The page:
|Pat Neshek pitched Saturday against the Detroit Tigers,|
getting a groundout and a strikeout from his two batters.
The patch on his throwing shoulder reads "GJN," the
initials of his son, who was born Tuesday and died Wednesday.
But both ex-Twins are in the playoffs, and considering the trajectories of their careers, that's impressive. And in Neshek's case, maybe a bit more.
I noted on the blog last week that Neshek's wife gave birth Tuesday to their son, Gehrig, and that the baby died less than 24 hours later, with no explanation.
When the A's released their roster Friday for the Divisional Series against Detroit, Neshek was on it. And when the series opened, Neshek pitched — two batters, two outs. Like the rest of his teammates, he was wearing a reminder of his loss. And he wore it well, pitching from his fog of grief.
Neshek had — I'm shifting here strictly to pitching — a good if rather baffling season in 2012, reviving a career that appeared moribund. The Twins, you'll recall, waived him in spring training 2011, even though he had an option left; the move suggested that the team had little expectation that he could return to his form of 2006-07.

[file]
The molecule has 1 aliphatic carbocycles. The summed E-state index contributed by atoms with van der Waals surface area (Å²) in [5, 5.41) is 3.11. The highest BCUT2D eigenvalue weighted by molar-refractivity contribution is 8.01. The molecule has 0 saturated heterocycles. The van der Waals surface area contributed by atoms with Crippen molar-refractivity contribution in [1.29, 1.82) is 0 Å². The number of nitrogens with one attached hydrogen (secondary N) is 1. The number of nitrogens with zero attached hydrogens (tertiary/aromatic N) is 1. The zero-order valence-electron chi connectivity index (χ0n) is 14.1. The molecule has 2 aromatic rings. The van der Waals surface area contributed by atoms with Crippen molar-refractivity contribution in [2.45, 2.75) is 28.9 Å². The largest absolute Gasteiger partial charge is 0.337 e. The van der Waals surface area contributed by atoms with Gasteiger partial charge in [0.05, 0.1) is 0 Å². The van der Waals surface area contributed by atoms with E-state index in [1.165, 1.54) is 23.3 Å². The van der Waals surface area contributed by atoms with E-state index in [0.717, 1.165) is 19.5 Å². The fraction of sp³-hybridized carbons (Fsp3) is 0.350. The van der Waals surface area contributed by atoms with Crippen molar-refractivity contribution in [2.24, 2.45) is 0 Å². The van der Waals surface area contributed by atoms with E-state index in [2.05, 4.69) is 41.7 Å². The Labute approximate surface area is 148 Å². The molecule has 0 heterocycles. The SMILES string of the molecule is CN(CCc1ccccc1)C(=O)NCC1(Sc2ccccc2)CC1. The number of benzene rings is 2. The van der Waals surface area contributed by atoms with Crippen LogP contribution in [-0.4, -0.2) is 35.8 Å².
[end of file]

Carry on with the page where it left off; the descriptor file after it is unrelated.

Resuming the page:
The Padres picked him up, and he walked 22 men in 25 major league innings. They released him after the season, and the Orioles signed him. He put up decent numbers in Triple A, but the O's sold him to Oakland in early August rather than use him themselves. And Neshek played a bit role in the bullpen depth of an exceedingly young A's team. A bit role, but an effective one: 24 games, 19.2 innings, 1.37 ERA.
|Russell Martin, the Yankees catcher, makes sure|
Lew Ford touches the plate as the former Twin scores
a third-inning run Sunday night.
Neshek's 32; Ford is 36. Neshek had been ineffective since 2007; Ford's been out of the majors since 2007. Last year Ford was reduced to playing in an independent league.
Ford was called up in late July. He never got his batting average above .205, but he stuck.
And on Sunday he was in the starting lineup for Baltimore. In Game One of the ALDS, he and his .183/.256/.352 slash line started against CC Sabathia. And he doubled, singled and scored a run. Of course he did.